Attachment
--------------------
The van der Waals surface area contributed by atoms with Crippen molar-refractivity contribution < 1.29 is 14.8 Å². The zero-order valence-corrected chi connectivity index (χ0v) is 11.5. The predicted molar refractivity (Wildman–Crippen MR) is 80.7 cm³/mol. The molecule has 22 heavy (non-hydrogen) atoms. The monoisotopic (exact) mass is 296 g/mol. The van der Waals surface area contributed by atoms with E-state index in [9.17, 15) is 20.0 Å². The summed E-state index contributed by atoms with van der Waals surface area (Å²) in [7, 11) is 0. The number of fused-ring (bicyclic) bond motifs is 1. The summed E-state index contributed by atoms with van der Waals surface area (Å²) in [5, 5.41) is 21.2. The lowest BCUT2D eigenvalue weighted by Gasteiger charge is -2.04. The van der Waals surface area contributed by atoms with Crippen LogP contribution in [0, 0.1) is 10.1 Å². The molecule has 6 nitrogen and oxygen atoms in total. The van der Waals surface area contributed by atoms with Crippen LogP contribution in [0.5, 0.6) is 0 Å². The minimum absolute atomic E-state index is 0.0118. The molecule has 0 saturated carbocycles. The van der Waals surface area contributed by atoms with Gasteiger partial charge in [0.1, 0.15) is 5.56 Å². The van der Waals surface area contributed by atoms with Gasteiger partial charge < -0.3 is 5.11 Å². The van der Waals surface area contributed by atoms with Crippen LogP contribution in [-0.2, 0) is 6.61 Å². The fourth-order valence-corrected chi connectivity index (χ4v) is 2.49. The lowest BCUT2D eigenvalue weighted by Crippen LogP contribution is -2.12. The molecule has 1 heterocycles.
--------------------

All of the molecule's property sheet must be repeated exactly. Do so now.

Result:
The van der Waals surface area contributed by atoms with Crippen molar-refractivity contribution < 1.29 is 14.8 Å². The zero-order valence-corrected chi connectivity index (χ0v) is 11.5. The predicted molar refractivity (Wildman–Crippen MR) is 80.7 cm³/mol. The molecule has 22 heavy (non-hydrogen) atoms. The monoisotopic (exact) mass is 296 g/mol. The van der Waals surface area contributed by atoms with E-state index in [9.17, 15) is 20.0 Å². The summed E-state index contributed by atoms with van der Waals surface area (Å²) in [7, 11) is 0. The number of fused-ring (bicyclic) bond motifs is 1. The summed E-state index contributed by atoms with van der Waals surface area (Å²) in [5, 5.41) is 21.2. The lowest BCUT2D eigenvalue weighted by Gasteiger charge is -2.04. The van der Waals surface area contributed by atoms with Crippen LogP contribution in [0, 0.1) is 10.1 Å². The molecule has 6 nitrogen and oxygen atoms in total. The van der Waals surface area contributed by atoms with Crippen LogP contribution in [0.5, 0.6) is 0 Å². The minimum absolute atomic E-state index is 0.0118. The molecule has 0 saturated carbocycles. The van der Waals surface area contributed by atoms with Gasteiger partial charge in [0.1, 0.15) is 5.56 Å². The van der Waals surface area contributed by atoms with Gasteiger partial charge < -0.3 is 5.11 Å². The van der Waals surface area contributed by atoms with Crippen LogP contribution in [-0.2, 0) is 6.61 Å². The fourth-order valence-corrected chi connectivity index (χ4v) is 2.49. The lowest BCUT2D eigenvalue weighted by Crippen LogP contribution is -2.12. The molecule has 1 heterocycles.